Yesterday evening I joined the Greater Pittsburgh Chamber and the State Chamber of Oklahoma on Capitol Hill for their annual legislative receptions. Both groups brought great crowds of business and chamber leaders to DC. After the “great to see ya, how ya been’s,” many conversations with people from both delegations quickly turned to energy.
No surprise that energy is a big topic for these groups; Pittsburgh has long had close ties to the coal industry and there is an oil derrick on the grounds of the Oklahoma State Capitol. But the conversations weren’t really about coal and oil. They were about nuclear, natural gas, renewables and all the attached economic and job opportunities with each. Despite all the reasons for pessimism about the economy, the folks from Pittsburgh and Oklahoma were decidedly optimistic and a lot of their optimism centered on energy.
Energy = economy is not a new formula, but it has taken center stage lately, including in the President’s Jobs Bill speech. Here are some recent energy/economy headlines you should read:
From Reuters: US shale oil output set to soar - DOE panel report
From the Washington Post: Charlotte looks beyond financial sector in effort to become ‘energy capital’
From the Detroit Free Press: Natural gas touted as energy of future by ConocoPhillips chief
But the energy news has been bullish on all fronts. This week's bankruptcy announcement from solar-cell manufacturer Solyndra, to whom the Obama administration provided a $535 million loan, has left the administration with egg on its face.
From CBS News: Solyndra failure draws attention to other firms
From the Washington Post: Obama green-tech program that backed Solyndra struggles to create jobs
Jobs Act: What’s in it for the States?
President Obama announced he would send his American Jobs Act to Congress later today and urged them to pass it “immediately.” In a televised address last Thursday (Sept. 8), the president introduced his job-creation plan and called on the states to partner with him to lower the national unemployment rate.
The White House blog has broken down the American Jobs Act by state, so you can see what impact it will have in your community: http://www.whitehouse.gov/blog/2011/09/09/state-state-look-american-jobs-act?utm_source=wh.gov&utm_medium=shorturl&utm_campaign=shorturl
House Speaker John Boehner said that Congress will send the bill directly to the Congressional Budget Office to be scored and then lawmakers will begin their review.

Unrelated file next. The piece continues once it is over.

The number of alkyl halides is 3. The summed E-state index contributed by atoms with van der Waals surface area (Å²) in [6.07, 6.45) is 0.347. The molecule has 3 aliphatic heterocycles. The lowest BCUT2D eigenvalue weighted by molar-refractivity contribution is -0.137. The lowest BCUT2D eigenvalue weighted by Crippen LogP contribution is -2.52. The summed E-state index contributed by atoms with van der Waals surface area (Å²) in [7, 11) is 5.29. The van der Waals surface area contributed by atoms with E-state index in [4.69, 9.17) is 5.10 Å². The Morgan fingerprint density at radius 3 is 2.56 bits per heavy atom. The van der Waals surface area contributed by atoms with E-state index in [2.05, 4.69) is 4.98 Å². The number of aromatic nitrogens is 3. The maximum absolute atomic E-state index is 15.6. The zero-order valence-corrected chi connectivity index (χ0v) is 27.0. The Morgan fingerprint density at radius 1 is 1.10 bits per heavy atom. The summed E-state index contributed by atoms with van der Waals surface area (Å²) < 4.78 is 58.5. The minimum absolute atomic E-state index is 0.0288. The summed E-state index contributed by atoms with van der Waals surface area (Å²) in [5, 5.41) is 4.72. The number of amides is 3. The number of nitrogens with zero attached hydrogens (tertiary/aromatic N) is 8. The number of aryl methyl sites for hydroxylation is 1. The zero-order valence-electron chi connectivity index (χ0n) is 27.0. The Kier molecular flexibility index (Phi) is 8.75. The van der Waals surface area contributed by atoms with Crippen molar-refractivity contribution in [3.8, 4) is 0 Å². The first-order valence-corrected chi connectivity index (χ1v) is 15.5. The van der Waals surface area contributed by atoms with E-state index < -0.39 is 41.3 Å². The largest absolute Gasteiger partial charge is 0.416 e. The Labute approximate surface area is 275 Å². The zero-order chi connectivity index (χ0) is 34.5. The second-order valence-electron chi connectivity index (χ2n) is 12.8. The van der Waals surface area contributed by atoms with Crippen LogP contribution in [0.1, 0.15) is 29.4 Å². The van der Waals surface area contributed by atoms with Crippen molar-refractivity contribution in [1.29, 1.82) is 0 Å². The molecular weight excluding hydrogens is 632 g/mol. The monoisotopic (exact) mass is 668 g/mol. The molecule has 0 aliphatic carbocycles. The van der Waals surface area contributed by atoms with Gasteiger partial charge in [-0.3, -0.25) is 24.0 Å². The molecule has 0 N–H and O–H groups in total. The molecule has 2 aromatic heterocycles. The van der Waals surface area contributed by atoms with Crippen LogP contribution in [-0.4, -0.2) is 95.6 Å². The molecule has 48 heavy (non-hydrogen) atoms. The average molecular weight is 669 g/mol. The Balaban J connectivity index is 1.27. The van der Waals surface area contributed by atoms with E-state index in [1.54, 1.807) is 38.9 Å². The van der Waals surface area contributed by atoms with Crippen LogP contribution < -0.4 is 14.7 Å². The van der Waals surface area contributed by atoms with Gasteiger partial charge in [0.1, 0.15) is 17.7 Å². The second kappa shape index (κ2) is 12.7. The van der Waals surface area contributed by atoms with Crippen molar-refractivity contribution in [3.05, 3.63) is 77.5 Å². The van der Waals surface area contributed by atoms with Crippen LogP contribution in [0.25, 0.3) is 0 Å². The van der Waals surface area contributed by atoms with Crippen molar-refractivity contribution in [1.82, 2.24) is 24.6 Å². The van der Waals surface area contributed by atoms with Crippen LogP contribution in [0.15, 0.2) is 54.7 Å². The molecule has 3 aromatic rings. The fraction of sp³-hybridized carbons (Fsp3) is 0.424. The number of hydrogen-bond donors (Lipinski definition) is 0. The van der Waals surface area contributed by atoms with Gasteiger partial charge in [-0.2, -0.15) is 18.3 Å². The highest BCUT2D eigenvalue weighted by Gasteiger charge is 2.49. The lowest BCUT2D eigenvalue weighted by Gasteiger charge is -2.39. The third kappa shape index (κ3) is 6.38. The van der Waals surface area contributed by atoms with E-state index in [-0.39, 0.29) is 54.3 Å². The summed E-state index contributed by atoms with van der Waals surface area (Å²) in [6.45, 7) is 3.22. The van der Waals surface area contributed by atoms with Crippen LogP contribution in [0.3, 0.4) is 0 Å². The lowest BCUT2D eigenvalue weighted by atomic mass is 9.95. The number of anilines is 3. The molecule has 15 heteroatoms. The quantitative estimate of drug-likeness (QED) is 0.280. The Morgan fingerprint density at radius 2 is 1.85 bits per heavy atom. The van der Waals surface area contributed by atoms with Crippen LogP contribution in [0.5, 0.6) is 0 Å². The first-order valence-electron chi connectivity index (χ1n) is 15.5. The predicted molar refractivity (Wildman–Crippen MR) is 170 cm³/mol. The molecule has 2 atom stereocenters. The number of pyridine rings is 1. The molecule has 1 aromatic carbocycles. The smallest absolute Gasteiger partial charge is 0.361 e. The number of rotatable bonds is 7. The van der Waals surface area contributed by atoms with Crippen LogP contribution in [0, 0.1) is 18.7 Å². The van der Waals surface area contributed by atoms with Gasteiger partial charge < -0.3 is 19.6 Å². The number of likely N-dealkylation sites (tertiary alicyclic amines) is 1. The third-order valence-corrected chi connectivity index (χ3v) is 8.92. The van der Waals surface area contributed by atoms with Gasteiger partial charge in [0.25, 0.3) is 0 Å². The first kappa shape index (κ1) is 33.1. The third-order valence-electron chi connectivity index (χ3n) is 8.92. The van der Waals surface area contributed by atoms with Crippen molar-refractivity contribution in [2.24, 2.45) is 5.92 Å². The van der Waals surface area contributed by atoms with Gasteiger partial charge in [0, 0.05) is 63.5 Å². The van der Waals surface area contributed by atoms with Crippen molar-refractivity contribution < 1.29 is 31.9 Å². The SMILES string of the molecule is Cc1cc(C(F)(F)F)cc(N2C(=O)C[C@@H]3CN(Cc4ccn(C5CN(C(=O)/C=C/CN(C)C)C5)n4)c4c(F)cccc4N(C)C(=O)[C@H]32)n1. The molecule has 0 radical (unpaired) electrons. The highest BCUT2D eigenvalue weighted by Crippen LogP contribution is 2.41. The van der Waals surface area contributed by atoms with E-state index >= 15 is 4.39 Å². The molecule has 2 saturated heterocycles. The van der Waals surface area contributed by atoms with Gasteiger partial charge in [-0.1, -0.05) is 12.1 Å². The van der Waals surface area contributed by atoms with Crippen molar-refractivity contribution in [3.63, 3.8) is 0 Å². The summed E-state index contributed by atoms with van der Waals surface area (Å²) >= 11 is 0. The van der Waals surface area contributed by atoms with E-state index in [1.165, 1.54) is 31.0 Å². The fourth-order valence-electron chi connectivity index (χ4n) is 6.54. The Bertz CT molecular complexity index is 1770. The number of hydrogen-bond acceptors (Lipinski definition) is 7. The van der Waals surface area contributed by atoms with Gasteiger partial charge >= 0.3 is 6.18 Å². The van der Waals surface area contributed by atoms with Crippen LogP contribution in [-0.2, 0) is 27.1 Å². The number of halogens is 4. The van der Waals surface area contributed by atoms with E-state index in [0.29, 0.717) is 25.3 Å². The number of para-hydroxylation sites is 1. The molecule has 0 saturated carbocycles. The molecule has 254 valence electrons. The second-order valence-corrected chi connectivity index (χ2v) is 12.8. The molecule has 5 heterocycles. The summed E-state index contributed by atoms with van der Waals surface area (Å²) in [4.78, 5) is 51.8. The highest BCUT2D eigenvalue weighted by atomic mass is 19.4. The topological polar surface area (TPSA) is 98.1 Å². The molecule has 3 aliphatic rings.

Stateline.org – Obama pitches American Jobs Act: What’s in it for the states?
LATimes.com – Obama presses Congress on jobs plan
Happy Hour x 3
Aaron Nelson, president and CEO of the Chapel Hill-Carrboro Chamber of Commerce, worked a three-hour shift tending bar at the Town Hall Grill in Chapel Hill, N.C. recently as part of the chambers' outreach program to local businesses. In the next two months, Nelson will work for 10 chamber members to better learn what members need and how the chamber can support them. Full story.
Real Economic Stimulus
What would real economic stimulus look like? Author and governance authority Eleanor Bloxham recommends an "enterprise development and market competitiveness project ... designed to raise incomes and employment…. Focusing on the role of small and medium-sized enterprises ..." And, she has a plan to fund it. Full story from CNNMoney.
Tulsa looks to change its form of city government
On the Nov. 8 election ballot, Tulsa voters will have the opportunity to vote on four amendments to the city charter that would change Tulsa’s city government. One of the amendments is proposed by the City Council and the other three are proposed by a local nonprofit group, Save Our Tulsa.
The Tulsa Metro Chamber of Commerce government affairs team and its board of directors have studied these proposals since December, and the chamber, as well as the League of Women Voters, has been outspoken in its opposition to the council’s proposal to replace the government with a council-city manager structure and the Save Our Tulsa’s proposal to add at-large councilors and make the mayor chairman of the council.
The Chamber is still considering its stance on the remaining two proposals.
Tulsa Metro Chamber President Mike Neal says that “the chamber’s outspoken stance is meant to prevent the issue from becoming another reason for Tulsa to be overlooked. Government upheaval in any form staves off a city’s ability to attract business and grow jobs.”
Tulsa Chamber Board Chairman Gerry Clancy says that “the chamber supports good governance and a collaborative spirit of representation. Good governance is vital to communities’ economic prosperity, safety and quality of life.” He also said that the chamber has monitored local issues in trying to best represent the needs of business and industry.
Tulsa World: Chamber: Opposition to government change is for the best
Tulsa World: Chamber, League oppose change to Tulsa city government